All my childhood years were spent on a farm outside a small town where it seemed like everyone knew everyone else.
Not much happened in the way of excitement there. We only had one blinking red traffic light, two one-way streets taking folks through town, a grocery store with a doorway that led into a clothing / home store, a tiny corner drug store, and a Dairy Queen.
But for four-days a year, the town burst with excitement and life during the 4th of July celebration. The biggest draw was the rodeo, bringing competitors from all over. Toss in a Suicide Race, a parade full of horses and antique autos, and events in the park, and you had a quaint hometown celebration many found hard to resist.
I often tie in a 4th of July celebration into my stories - just because it's fun to think about how people celebrated back in the day.
One of my favorite scenes is taken right out of Pendleton's history. Two arguing politicians were trying to out-shine each other and the end result was a smelly disaster.
The basics of what happened are told through the characters of Caterina (Book 2 in the Pendleton Petticoats series).
“Remember the year they were going to have a clambake?” Garrett asked Kade with a broad grin.
Kade nodded his head and wiped his mouth on a napkin. “That was the smelliest mess I’ve ever seen.”
“What happened?” Caterina asked, wondering why they’d have a clambake in Pendleton. They were a few hundred miles away from the ocean.
“There were two politicians trying to out-do each other. One of them was a chairman of the Fourth of July celebration that year and decided to have the biggest clambake ever held in Eastern Oregon. It might have been the only clambake planned in Eastern Oregon. He made arrangements to have a train car load of clams delivered the morning of the fourth from the Washington coast,” Kade said.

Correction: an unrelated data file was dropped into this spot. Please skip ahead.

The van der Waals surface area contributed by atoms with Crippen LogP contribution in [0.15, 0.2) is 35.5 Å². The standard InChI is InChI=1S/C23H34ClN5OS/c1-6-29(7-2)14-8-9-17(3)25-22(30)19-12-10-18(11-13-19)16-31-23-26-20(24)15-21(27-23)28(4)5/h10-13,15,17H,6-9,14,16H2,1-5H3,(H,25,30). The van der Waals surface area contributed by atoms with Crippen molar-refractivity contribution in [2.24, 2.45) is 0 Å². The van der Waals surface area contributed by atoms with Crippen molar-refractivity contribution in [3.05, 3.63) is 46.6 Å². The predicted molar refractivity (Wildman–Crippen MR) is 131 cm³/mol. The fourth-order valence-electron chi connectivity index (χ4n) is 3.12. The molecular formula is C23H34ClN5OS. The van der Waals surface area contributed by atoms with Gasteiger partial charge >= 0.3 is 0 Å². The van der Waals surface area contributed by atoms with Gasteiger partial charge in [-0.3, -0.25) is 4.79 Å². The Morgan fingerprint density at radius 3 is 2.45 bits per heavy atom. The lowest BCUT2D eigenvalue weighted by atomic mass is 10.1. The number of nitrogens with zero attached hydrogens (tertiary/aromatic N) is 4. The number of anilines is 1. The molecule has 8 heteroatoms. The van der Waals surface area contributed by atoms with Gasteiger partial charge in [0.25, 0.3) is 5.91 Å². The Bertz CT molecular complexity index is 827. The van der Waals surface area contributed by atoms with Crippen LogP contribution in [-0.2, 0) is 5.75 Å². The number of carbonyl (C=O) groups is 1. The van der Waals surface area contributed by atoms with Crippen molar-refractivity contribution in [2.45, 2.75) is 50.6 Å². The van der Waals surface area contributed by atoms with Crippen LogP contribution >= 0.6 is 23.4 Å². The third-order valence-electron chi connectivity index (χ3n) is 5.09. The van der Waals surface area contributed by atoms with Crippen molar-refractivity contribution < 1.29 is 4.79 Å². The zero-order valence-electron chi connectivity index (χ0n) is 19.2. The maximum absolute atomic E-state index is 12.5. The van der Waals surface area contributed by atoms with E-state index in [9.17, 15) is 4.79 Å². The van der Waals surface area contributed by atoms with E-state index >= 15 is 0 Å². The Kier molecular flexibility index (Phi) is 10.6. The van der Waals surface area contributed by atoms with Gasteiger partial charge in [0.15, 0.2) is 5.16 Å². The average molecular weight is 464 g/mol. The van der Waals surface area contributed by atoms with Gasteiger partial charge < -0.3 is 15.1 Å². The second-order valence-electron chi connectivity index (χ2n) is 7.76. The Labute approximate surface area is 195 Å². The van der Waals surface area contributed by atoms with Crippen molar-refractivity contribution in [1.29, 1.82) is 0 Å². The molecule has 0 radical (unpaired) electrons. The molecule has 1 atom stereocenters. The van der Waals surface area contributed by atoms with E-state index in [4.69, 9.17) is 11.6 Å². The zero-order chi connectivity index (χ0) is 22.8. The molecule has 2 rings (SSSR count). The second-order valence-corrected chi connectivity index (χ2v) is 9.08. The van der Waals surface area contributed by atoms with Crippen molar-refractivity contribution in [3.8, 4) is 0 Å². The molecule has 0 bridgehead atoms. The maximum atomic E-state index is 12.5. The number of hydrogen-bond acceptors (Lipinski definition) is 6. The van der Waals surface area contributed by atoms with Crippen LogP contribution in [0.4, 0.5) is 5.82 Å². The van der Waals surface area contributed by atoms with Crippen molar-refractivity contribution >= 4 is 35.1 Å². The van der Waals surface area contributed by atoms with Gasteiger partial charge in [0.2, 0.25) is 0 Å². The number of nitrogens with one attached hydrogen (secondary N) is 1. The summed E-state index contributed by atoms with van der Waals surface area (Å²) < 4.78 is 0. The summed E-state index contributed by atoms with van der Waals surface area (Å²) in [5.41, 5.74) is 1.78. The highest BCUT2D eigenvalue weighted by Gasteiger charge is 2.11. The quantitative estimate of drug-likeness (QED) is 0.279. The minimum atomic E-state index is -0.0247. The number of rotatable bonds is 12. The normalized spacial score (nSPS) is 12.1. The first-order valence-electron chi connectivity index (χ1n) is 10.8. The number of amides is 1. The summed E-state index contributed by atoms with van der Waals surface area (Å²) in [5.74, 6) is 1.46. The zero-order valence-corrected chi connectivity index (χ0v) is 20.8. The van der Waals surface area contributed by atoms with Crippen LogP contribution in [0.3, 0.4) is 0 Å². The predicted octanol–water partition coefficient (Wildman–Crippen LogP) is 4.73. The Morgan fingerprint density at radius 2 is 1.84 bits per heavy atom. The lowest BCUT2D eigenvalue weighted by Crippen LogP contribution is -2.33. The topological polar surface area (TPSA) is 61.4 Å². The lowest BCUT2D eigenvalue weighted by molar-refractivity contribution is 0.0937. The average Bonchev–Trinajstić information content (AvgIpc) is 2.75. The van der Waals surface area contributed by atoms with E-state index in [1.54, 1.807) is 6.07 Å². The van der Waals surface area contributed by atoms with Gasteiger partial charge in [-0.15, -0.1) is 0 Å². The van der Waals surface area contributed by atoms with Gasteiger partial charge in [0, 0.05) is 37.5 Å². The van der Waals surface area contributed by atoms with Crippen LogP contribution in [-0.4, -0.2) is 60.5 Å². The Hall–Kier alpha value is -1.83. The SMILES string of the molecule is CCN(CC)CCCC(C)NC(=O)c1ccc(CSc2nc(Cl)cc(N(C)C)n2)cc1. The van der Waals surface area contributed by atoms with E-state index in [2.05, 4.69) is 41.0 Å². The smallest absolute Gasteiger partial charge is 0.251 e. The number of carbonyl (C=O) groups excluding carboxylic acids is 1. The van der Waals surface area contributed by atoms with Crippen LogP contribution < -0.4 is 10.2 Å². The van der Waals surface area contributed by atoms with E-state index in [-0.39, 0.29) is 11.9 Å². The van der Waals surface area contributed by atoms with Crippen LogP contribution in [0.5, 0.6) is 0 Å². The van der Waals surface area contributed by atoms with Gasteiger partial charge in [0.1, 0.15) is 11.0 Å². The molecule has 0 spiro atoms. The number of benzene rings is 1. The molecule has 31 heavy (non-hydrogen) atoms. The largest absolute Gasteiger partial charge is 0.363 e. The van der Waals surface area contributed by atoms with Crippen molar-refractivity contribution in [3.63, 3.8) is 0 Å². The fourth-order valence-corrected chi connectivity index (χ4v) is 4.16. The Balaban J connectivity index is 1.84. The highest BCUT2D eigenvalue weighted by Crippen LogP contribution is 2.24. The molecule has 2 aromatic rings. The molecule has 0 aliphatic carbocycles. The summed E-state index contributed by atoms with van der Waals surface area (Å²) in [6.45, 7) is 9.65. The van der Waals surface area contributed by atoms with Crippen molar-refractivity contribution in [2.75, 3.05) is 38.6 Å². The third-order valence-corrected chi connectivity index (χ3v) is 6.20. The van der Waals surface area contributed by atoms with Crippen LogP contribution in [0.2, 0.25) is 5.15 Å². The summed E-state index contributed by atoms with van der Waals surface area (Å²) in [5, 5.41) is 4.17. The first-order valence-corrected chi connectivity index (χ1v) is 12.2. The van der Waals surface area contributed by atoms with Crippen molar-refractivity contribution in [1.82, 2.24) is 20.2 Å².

“The other politician got wind of the plans and wired ahead, saying the clams should be delivered the second of July, to ensure they’d arrive in time for the festivities. The problem was that he didn’t think about the clams needing additional ice during the two days the train car sat on the tracks in our hot July weather. When they opened that door…”
Kade and Garrett both grimaced remembering the smell and the flies that crawled all over the clams.
“They hauled the train car out to the reservation to give it a proper burial and no one has suggested bringing clams to town again,” Kade said, making both Caterina and Aundy laugh.
There really was a train car load of clams that ended up baking in the scorching July heat. And they really did take the whole train car out to the nearby Umatilla Reservation and bury it.
However you celebrated the 4th of July - I hope it was safe and full of fun!
Convinced everyone deserves a happy ending, USA Today best-selling author Shanna Hatfield is out to make it happen, one story at a time. Her sweet historical and contemporary romances combine humor and heart-pumping moments with relatable characters. When this hopeless romantic isn’t writing or indulging in rich, decadent chocolate, Shanna hangs out with her husband, lovingly known as Captain Cavedweller.
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